Why Do We Need Thermal Design?
   
 
Rolling stock computers deployed on moving vehicles could be exposed to both extremely hot and cold temperatures. The EN50155 standard includes specific criteria for operating temperature.

Rolling stock computers should be tested to conform to the classification level required by the specific application. Currently, a -40 to 70°C operating temperature range is the widest standard required for the EN50155 Tx Class.
 
   
  The ideal embedded computer must combine a small form factor with high computing performance, a wide operating temperature, and long MTBF. However, it is difficult to balance all of these requirements since satisfying one requirement makes it more difficult to satisfy the others. For example, a high computing performance generates more heat, but the fact that it is more difficult to dissipate heat in a limited space could create system instability and increased wear and tear. What is needed is a thermal design that will dissipate heat efficiently in order to successfully achieve all of the requirements of an ideal embedded computer.
 
See How We Did It —
   
 
Moxa's Solutions & Technologies  
System-wide Design
Staying Cool in High Temperatures
  • Unique Heat Dissipation
• Heat Pipe Technology
   
 
Staying Warm in Low Temperatures
  • Auto Temperature Gain Control System (ATGCS) Design
   
   
 
 
  Systematic (System-wide Design)
   
  Moxa Designs at a System-wide Level
 
Most IPC providers design at the component level. For example, you can cool down a heat source by attaching an external heat sink. This type of component level design process might meet specification requirements, but cannot ensure the entire system's long term stability, reliability, and durability.
In industry, operating in harsh environments is commonplace, and stability, reliability, ruggedness, and longevity are absolute requirements of industrial computers. To ensure that Moxa's industrial computers are robust enough for industrial use, they are designed at the system level. Doing so may make the design process more complicated and time-consuming, but creates comprehensive system-wide solutions that can guarantee system stability. Moxa's design emphasizes a wide operating temperature range, vibration and shock resistance, and protection against power failure, electrostatic discharge, and electromagnetic interference.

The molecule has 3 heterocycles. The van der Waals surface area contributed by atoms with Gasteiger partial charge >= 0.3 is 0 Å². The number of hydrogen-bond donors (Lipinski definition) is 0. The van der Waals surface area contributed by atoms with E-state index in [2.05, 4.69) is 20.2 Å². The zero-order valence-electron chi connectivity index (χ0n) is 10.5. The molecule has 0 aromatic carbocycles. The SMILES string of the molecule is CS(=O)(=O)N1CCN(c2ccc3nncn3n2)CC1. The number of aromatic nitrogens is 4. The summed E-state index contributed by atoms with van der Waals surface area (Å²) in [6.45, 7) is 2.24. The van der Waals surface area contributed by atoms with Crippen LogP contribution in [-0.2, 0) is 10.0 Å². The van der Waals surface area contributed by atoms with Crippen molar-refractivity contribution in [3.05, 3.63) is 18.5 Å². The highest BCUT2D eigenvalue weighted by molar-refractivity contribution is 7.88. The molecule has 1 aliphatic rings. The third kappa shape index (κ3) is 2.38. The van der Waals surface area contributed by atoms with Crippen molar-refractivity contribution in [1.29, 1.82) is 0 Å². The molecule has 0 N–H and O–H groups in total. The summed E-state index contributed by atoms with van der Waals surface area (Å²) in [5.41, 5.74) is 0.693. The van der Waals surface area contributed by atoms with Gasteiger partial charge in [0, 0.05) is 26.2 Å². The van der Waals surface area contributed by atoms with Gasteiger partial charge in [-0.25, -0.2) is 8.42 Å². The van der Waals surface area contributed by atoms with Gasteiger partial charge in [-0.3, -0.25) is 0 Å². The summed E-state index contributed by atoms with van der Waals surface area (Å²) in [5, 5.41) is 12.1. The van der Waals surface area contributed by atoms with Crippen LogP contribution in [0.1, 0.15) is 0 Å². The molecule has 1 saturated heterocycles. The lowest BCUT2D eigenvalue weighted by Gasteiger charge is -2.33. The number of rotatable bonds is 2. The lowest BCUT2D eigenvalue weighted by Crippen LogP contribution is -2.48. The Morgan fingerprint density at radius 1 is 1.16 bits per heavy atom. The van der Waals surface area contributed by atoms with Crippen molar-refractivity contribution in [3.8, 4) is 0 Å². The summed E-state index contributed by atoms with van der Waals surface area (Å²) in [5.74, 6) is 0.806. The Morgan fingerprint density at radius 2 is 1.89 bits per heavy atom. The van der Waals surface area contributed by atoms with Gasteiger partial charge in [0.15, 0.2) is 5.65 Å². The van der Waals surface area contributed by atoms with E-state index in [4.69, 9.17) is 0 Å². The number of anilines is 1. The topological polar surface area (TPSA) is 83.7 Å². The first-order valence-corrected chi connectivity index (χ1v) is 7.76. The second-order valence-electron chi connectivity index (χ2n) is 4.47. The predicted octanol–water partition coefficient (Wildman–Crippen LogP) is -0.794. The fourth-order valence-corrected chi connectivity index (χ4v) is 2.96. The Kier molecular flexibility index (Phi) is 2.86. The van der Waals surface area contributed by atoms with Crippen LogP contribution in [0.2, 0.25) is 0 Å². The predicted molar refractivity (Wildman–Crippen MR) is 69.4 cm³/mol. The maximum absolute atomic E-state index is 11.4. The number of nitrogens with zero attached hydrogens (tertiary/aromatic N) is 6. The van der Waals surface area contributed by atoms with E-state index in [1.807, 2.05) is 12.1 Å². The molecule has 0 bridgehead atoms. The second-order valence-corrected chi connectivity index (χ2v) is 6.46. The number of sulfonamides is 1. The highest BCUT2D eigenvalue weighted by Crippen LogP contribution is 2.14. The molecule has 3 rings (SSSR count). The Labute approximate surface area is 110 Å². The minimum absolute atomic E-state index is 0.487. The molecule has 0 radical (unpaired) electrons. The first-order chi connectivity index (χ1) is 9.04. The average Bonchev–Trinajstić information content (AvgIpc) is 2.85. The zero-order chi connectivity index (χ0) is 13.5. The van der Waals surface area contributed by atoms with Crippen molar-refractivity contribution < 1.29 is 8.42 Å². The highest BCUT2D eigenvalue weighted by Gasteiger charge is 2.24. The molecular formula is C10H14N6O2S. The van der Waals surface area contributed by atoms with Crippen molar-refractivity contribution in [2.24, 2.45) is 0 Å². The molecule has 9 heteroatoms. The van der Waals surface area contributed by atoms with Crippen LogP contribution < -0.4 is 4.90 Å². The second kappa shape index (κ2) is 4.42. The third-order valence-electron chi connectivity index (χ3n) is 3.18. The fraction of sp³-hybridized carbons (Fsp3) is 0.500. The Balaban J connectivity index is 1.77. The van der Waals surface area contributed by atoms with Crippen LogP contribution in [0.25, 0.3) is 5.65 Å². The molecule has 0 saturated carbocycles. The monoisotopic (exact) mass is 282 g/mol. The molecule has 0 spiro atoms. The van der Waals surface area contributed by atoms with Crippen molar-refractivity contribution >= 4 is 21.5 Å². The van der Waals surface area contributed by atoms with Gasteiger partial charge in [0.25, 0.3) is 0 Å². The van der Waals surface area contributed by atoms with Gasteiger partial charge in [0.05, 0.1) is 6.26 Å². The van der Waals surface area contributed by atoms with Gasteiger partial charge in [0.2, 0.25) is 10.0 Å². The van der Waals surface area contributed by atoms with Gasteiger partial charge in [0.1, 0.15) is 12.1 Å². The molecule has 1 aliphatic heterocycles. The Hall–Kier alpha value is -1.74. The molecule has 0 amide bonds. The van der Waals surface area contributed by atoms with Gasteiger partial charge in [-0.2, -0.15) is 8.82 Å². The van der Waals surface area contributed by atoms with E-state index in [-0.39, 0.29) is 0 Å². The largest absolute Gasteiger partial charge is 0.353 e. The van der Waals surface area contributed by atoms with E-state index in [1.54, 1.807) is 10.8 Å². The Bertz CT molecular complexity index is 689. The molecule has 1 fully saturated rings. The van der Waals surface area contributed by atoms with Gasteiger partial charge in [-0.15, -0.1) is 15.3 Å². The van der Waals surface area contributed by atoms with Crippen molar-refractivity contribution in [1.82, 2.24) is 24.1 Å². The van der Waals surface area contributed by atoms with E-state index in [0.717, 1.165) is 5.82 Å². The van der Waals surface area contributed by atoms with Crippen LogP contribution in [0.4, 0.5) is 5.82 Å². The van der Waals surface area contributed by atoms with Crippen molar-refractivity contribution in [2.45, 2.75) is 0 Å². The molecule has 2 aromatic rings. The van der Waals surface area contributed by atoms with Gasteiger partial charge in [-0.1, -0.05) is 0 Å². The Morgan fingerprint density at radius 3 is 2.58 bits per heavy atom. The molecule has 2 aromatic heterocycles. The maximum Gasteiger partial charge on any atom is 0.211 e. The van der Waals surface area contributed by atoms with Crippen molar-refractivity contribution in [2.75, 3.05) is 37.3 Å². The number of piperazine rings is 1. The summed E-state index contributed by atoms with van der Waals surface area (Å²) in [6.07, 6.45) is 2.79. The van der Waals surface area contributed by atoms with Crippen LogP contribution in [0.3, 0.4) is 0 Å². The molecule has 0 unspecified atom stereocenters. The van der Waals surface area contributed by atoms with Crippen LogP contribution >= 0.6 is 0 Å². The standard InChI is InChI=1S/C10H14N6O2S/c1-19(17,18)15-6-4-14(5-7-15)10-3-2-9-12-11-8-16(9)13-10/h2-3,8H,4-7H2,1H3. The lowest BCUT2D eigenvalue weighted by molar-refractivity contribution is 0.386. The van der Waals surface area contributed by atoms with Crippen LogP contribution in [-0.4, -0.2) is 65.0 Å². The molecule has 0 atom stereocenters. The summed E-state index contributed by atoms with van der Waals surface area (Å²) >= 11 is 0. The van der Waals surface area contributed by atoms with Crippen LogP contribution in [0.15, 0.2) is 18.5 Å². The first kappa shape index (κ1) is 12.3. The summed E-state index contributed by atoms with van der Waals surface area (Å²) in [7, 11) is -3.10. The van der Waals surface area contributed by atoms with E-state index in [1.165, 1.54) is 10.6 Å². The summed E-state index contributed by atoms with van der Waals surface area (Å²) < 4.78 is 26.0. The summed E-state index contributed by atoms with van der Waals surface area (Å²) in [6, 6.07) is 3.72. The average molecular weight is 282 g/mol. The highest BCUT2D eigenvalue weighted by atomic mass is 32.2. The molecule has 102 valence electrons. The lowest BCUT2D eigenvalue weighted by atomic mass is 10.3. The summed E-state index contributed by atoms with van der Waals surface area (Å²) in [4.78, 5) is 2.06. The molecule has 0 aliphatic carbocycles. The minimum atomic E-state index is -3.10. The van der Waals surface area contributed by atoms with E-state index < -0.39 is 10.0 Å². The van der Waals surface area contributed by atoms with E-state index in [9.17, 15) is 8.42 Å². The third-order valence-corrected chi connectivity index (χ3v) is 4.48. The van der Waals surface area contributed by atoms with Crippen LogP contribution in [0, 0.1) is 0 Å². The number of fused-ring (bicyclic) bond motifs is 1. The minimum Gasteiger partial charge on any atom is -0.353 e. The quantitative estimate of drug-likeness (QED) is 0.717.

Staying Cool in High Temperatures
   
 
Optimized Heat Dissipation Regions
and Precise Heat Sink Design
Traditional externally-attached heat sinks can only go so far. To create a more robust heat dissipation design, Moxa's thermal design controls a PCB high temperature area in the thermal module's center to optimize heat dispatch efficiency and a large heat dissipation zone to maximize heat dispatch areas.
Heat sink design must take hot spots and temperature endurance into consideration. Important design factors include fin height, fin gap, and fin thickness. All of these parameters must be balanced to optimize heat dissipation and maximize system efficiency.
 
 
 
 
  Heat Pipe Technology
 
Heat pipe technology is particularly suitable for board-based products that contain CPUs and chipsets as the primary heat sources because thermal pads and heat absorbers can be placed directly above these components. One or more copper heat pipes can then conduct this heat towards a location where it is easier to dissipate, such as a plate on the front of the computer. These hollow heat pipes are lined with a wick containing a fluid, such as water, to absorb heat. In addition, the heat pipes take part in the thermal cycle and transfer heat from one side of the computer to the other.
By relying on scientific principles—Capillarity Phenomena and the Phase Change Principle—Moxa came up with an innovative solution that takes into consideration the specific physical characteristics of the heat pipe. This novel technology conducts heat more efficiently.
 
   
 
 
 
 
  Staying Warm in Low Temperatures
   
  Auto Temperature Gain Control System
(ATGCS) Design
 
In highly temperature- variable environments, most systems crash in low temperatures because most components cannot operate below 0°C. With Moxa's Auto Temperature Gain Control System (ATGCS) technology, it is possible to manipulate the internal temperature of the computer. This new technology can adjust the internal temperature of the computer automatically to accommodate changes in the external temperature. For example, when the temperature drops below a certain point, such as -40°C, the variable power system can keep the internal temperature above a certain level, even in extremely cold environments.  
   
 
 
 
 
 
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